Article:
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Sexual health services facing ‘unprecedented’ increase in demand, councils say

 (Alamy)
(Alamy)

Sexual health services in England are facing “unprecedented” demand with councils across England calling on the Government to provide them with extra funding.

The Local Government Association (LGA), which represents councils who are responsible for public health across the country, said two-thirds of council areas have seen increases in rates of syphilis and gonorrhoea.

The demand for sexual health consultations increased by a third from 2013 to 2022 with nearly 4.5 million consultations conducted last year.

New data from the Office of Health Disparities show that 97% of councils have seen increases in diagnoses of gonorrhoea, with 10 councils seeing numbers triple.

There has been an increase of 76% in rates of syphilis and a 36% rise in cases of chlamydia.

As demand for care increases, without imminent action, we compromise our ability to safeguard the sexual health of our nation.

Dr Claire Dewsnap

David Fothergill, chairman of the LGA’s Community Wellbeing Board, said the Government “needs to ensure sexual health funding is increased to levels which matches these stark increases”.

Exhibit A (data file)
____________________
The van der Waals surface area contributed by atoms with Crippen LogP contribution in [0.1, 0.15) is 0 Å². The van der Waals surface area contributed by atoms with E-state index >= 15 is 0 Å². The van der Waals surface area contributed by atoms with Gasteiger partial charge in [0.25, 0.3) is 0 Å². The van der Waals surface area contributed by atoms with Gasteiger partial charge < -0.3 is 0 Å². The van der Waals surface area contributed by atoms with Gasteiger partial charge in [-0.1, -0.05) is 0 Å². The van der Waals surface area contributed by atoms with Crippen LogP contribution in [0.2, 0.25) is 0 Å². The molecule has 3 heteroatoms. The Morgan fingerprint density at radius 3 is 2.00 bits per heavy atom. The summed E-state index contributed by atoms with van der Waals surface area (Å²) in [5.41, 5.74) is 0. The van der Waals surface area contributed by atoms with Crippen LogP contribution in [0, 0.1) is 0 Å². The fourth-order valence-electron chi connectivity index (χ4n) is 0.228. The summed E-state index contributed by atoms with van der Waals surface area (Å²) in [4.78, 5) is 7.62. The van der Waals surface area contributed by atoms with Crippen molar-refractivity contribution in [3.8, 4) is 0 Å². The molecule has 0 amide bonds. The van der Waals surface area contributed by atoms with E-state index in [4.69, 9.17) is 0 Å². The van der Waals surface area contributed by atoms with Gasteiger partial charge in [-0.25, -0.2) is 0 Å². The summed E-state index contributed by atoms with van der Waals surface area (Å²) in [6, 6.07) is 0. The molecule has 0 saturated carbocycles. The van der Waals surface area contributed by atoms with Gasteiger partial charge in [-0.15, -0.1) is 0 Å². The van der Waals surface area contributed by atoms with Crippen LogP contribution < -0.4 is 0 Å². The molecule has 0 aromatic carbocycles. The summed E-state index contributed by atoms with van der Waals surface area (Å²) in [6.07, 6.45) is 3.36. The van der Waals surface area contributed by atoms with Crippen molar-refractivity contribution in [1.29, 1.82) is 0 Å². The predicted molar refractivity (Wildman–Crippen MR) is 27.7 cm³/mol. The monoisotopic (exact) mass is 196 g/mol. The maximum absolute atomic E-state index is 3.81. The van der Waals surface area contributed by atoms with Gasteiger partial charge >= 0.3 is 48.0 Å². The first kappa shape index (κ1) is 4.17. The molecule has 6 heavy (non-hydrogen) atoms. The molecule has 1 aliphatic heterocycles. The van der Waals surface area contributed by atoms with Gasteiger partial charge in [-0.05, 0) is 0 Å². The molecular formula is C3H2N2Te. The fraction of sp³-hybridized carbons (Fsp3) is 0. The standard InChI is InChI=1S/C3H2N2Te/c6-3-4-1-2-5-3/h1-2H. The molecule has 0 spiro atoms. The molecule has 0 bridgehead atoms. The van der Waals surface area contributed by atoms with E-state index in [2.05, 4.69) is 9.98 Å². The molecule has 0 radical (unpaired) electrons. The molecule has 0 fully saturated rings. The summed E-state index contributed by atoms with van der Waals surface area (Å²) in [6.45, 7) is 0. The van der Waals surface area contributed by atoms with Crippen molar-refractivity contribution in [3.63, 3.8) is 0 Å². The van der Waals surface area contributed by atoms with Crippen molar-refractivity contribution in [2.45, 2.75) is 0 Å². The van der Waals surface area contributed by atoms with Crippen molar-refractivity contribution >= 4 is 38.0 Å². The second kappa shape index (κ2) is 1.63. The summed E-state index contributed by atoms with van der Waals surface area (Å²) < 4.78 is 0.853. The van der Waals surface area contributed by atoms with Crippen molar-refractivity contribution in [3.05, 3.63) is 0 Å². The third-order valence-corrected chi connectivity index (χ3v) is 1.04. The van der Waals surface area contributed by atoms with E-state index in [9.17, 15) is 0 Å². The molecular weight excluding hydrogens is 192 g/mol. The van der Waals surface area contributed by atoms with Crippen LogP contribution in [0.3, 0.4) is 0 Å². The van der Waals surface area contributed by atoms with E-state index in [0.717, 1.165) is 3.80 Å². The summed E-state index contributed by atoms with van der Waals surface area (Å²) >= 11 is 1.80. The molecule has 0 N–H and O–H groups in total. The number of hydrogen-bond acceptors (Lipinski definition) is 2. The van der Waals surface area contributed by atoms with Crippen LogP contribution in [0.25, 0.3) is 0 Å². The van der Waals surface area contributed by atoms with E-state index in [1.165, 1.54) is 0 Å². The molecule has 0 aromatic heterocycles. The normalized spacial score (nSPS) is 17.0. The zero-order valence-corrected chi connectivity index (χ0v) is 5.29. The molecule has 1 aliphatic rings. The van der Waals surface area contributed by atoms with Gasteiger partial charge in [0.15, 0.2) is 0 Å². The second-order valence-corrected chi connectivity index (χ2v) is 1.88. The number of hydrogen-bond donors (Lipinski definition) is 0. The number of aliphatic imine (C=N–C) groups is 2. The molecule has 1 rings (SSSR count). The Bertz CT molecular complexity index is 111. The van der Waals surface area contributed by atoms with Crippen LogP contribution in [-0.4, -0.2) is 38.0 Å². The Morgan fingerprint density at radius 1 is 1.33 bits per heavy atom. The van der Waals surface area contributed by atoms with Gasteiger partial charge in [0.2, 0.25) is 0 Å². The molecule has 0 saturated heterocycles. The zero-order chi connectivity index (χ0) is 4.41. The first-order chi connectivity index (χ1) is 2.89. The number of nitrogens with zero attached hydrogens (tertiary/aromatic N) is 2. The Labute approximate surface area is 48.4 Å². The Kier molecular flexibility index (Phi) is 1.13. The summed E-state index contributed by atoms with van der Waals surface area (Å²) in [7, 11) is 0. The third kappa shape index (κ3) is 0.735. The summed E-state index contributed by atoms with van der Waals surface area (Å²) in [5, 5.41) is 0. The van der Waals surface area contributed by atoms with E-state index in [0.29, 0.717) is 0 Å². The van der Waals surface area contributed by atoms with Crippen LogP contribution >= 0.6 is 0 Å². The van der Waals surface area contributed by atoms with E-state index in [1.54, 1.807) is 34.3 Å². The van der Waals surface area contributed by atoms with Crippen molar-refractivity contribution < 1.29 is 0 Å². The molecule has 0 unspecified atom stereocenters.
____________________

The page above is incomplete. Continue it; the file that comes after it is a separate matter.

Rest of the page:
“These statistics show that local sexual health services are grappling with unprecedented increases in demand.”

Councils have been working hard to encourage more people to access sexual health services and get tested more regularly to help improve detection rates and catch infections early.

Investment in sexual health services helps to prevent longer-term illness and unwanted pregnancies, reducing pressure on our NHS and improving the health of people across our communities.”

Analysis from the LGA found the public health grant to councils has reduced by £880 million, with the organisation calling on the Government to create a 10-year sexual health strategy and to publish the 2024/25 public health grant allocations which will provide an increase in funding.

Dr Claire Dewsnap, president of the British Association for Sexual Health and HIV, said without “sufficient investment, sexual health service users will face severe challenges in their ability to access expert, timely care”.

“On top of this, the impact of tendering processes has contributed to a lack of stability in the sexual health sector and a depletion of training which further jeopardises the quality and accessibility of services.”

She continued: “This data not only demonstrates the deeply concerning trajectory of STI infection growth but also the need for a robust national strategy, backed up by adequate funding.

“As demand for care increases, without imminent action, we compromise our ability to safeguard the sexual health of our nation.”